A beneficial, customer-oriented production is the goal of every company - and a great challenge at the same time: the requirements for quality, costs and production time must be met and at the same time reconciled with the issue of sustainability. In series production, the cooling lubricant supply has a significant influence on the process result and is often considered the cause of quality variations.
Record and analyse process factors
Nevertheless, the process factors on which these qualitative differences depend are rarely investigated. "Many companies don't even deal with this question," knows Tobias Kaufmann, research associate at the Machine Tool Laboratory of RWTH Aachen University and head of the Digital in NRW transfer project. "But the larger the supply chain becomes, the more machines are connected to each other, the more important it is to know how each individual system is supplied with operating materials such as compressed air, water, electricity or cooling lubricant, where the pressure is and what the temperature or germ load is. Only with the help of the quantitative recording of these status variables in a networked system can differences and errors in the process be detected and compensated for," says Dr.-Ing. Dirk Friedrich, Managing Director of grindaix GmbH. "However, many companies do not yet record these parameters despite their technical feasibility."
Development of a digital process monitoring system
In order to achieve clear predictions on the supply of operating materials in production, Digital in NRW and Grindaix are working on "Resilient process control through AI-based cooling lubricant supply during grinding", the official title of the transfer project. The idea behind this is the development of a digital process monitoring system. With the help of artificial intelligence, errors and deviations in the supply of the machines are to be detected, recorded and recommendations for action developed in the future. The transfer project with Digital in NRW sets the course for a sustainable cooling lubricant supply with high quality standards. "Predicting failures in the supply chain and taking direct action to avoid interrupting the production process is becoming increasingly important," says Kaufmann.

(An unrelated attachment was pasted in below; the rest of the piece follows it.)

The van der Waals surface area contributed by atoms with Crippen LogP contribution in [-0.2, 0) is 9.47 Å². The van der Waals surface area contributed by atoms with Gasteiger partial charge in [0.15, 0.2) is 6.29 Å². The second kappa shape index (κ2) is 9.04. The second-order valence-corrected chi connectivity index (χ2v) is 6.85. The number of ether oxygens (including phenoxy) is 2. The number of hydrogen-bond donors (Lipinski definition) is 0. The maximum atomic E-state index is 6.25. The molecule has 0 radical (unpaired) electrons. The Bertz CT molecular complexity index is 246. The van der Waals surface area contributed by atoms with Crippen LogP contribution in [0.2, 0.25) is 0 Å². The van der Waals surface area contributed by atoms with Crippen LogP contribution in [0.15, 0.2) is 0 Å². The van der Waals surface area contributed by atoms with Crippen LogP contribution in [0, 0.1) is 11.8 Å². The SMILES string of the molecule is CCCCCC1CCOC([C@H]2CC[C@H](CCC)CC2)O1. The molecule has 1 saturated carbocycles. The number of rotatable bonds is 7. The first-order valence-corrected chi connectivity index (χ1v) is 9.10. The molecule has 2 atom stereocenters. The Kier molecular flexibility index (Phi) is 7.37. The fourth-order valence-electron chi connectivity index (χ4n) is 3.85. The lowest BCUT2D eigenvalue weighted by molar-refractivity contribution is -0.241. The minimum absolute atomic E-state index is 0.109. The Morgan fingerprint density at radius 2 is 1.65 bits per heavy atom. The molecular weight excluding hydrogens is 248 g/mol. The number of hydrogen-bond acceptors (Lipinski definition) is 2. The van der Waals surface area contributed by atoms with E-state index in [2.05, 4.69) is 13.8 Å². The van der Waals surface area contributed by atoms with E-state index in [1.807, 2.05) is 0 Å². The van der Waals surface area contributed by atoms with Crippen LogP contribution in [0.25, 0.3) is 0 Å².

From the actual state analysis to testing
The experts from Digital in NRW first recorded the possibilities of a centralised or decentralised cooling lubricant supply of a machine tool as part of an ACTUAL analysis and identified communication interfaces. This was followed by the development of a target concept: in close cooperation with the company, a suitable sensor system for recording relevant coolant supply parameters was developed, as well as a technical solution concept for digitally networking the individual interfaces. "We are currently testing coolant monitoring with the latest fluid sensor technology in a research environment to generate and analyse data," explains Tobias Kaufmann.
Simulation on the demonstrator
In the machine tool laboratory in Aachen, work is being carried out on analogue test benches and a demonstrator with pipeline, pump and sensor technology is being set up to simulate the various process sequences and causes of faults: What happens when a pipe becomes clogged? What if the pressure is too low? "The challenge is to create a database that the algorithms can work with," explains Tobias Kaufmann. The connections between cause and effect must be researched, and recommendations for action must be developed. "To do this, we have to record scenarios from real operations and transfer them to the test bench in order to record their effects on the data," says the project manager. The core of the transfer project is to develop a methodology for plausibility checks that can later be transferred to various applications. High-quality plausibility checks provide "the basic prerequisites for subsequently derived recommendations for action, which should ultimately improve process control and not cause a machine crash." The more data available, the greater the later coefficient of determination of the algorithms.
More efficiency, less waste
Subsequently, three representative cases are to be transferred from the demonstrator to the real environment and the findings are to be used in real production. The plan is to use the developed concept in an assistance system on a series machine and prepare it for practical use. "Small and medium-sized manufacturing companies can certainly benefit from the development," Tobias Kaufmann emphasises. "The use of this system creates resource efficiency, more process reliability and the reduction of rejects, which in turn can save costs."